Technology has unquestionably lived up to its promise of making everyday life better and more efficient in many wonderful ways.
But over the past few years, the drawbacks have become glaringly evident. Privacy invasions. Misuse or outright theft of personal information. Workforce disruptions from AI. And, in some cases, the aggressive pursuit of corporate growth at the expense of ethics and social responsibility.
Around the world, there have been ever-louder cries for increased technology sector regulation and even calls to break up some of the biggest, most powerful companies in the world. In fact, according to research conducted by multinational public relations and digital marketing agency FleishmanHillard, 31 percent of consumers think technology companies are regulated too little.
Technology companies are starting to recognise that their reputations and brand integrity are the best guarantees of long-term success. They know they have a critical role to play in rebuilding trust in technology in a post-truth world. The best remedy to the so-called techlash will be companies’ internal and external commitments to working with government, regulators, academia and each other, and to behaving in ethical, socially responsible ways. To not only do the most profitable thing for investors, but to do the right thing, on behalf of all stakeholders.
FleishmanHillard has released a report titled “Darlings to Damaged? Managing the technology sector’s reputation in an age of heightened scrutiny” on 13 June 2019. The report assesses the reputational challenges technology companies face today, as well as potential solutions to those challenges in the future. The findings combine original research with insights from some of the world’s leading thinkers in this space.
The research, carried out by FleishmanHillard TRUE Global Intelligence, surveyed 1,002 consumers each in the US and the UK. The survey was distributed online, and responses were collected in April and May 2019, and it was designed to gauge current consumer attitudes and perceptions toward the technology industry’s evolving reputation.
Invited by FleishmanHillard, Seen-meng Chew, Associate Professor of Practice in Finance of Department of Finance and Associate Director of MBA Programmes at The Chinese University of Hong Kong Business School shared his views on the biggest trends, challenges and opportunities he sees for the coming years when it comes to the tech industry’s reputation.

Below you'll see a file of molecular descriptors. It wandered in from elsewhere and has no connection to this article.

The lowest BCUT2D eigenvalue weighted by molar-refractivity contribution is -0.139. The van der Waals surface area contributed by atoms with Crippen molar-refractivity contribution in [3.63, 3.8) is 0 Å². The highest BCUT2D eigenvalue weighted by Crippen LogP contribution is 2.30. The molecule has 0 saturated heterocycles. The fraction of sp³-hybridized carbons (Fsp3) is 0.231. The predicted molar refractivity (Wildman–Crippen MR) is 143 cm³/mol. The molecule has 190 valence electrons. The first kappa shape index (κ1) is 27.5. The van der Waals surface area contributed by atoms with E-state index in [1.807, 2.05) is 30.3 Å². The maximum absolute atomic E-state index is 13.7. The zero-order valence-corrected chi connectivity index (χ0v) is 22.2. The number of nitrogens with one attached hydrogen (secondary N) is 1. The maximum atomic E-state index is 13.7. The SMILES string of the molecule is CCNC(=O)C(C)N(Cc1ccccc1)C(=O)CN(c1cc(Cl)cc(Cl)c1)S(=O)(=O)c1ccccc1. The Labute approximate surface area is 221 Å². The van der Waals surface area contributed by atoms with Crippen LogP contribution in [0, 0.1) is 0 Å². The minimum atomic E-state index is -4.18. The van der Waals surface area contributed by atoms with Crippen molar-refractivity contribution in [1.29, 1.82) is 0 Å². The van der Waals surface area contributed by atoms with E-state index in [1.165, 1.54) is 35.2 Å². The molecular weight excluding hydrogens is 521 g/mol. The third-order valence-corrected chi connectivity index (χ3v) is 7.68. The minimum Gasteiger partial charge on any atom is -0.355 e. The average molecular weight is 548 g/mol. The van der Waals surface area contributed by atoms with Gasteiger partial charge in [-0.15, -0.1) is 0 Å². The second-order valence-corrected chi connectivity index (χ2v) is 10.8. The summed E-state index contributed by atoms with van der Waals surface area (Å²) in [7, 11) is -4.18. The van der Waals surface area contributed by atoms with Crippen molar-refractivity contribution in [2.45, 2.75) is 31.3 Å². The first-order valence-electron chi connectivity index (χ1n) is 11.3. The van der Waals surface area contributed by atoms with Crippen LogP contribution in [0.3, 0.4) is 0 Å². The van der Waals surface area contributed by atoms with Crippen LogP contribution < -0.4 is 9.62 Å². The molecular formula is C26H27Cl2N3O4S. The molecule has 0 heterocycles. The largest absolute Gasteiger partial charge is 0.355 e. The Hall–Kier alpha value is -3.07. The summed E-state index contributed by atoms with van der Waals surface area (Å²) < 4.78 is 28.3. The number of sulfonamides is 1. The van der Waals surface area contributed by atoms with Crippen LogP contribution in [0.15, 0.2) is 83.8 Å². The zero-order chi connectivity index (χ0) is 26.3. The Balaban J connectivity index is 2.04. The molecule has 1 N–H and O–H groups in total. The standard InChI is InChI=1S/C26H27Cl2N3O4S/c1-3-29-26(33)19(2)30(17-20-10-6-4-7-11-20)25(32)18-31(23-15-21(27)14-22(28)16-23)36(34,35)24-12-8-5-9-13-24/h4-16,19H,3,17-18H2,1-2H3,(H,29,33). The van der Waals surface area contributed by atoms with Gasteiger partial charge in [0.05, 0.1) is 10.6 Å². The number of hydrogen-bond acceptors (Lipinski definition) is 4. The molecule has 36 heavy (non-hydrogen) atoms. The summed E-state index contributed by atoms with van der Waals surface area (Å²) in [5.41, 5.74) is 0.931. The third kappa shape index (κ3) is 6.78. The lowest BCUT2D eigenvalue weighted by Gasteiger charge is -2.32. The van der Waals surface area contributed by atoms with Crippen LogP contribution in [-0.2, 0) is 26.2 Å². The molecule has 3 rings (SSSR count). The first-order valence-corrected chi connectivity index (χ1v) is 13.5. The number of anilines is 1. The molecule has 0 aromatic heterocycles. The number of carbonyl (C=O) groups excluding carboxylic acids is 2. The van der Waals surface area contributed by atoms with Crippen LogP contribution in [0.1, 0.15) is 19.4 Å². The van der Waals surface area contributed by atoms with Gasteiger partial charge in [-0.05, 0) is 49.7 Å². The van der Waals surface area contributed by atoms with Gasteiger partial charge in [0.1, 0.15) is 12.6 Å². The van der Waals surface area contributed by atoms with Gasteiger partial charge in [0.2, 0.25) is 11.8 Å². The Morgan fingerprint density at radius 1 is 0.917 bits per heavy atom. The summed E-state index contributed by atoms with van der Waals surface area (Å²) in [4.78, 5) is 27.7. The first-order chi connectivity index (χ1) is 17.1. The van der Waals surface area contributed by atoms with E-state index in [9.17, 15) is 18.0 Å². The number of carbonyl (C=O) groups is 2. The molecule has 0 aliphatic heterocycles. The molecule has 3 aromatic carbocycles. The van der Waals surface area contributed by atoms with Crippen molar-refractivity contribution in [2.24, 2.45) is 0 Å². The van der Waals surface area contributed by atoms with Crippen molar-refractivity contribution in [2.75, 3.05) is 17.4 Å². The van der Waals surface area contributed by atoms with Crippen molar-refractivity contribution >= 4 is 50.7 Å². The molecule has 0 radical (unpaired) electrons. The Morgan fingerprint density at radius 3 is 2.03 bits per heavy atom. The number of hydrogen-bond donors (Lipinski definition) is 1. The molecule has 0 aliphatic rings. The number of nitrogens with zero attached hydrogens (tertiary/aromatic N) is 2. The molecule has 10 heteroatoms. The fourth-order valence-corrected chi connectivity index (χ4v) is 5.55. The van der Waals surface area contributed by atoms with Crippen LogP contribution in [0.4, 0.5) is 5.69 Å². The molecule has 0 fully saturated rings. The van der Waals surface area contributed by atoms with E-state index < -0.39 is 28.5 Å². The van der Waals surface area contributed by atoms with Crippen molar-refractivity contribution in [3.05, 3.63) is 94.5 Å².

The report includes three quotes contributed by Prof. Chew on the following topics:
As influential technology firms in the US and China grow to become ‘digital monopolies’ in their respective markets, they could engage in more aggressive business practices to drive out competitors and to extract more value from consumers. To safeguard their reputation, these powerful multinational corporations will need to invest more in corporate responsibility and governance, regulatory compliance, and local community development.
Technology firms need to contribute more to societies by investing in education and training to help people upgrade their skills and to bolster employment opportunities.
News about big technology firms posing cybersecurity threats and breaching consumers’ data privacy have made headlines in recent years. As we celebrate digital data as a new source of wealth, we also need more resources for the secure storage and effective management of data to ensure that it is not used by criminals for illegitimate purposes. Thus, for technology firms to protect their reputations, they must prioritise developing modern cybersecurity infrastructure and keeping up with data privacy laws.
FleishmanHillard specialises in public relations, reputation management, public affairs, brand marketing, digital strategy, social engagement and content strategy. The agency is part of Omnicom Public Relations Group, and has more than 80 offices in 30 countries, plus affiliates in 43 countries.
Source: CUHK Business School
Date Published: 17 June 2019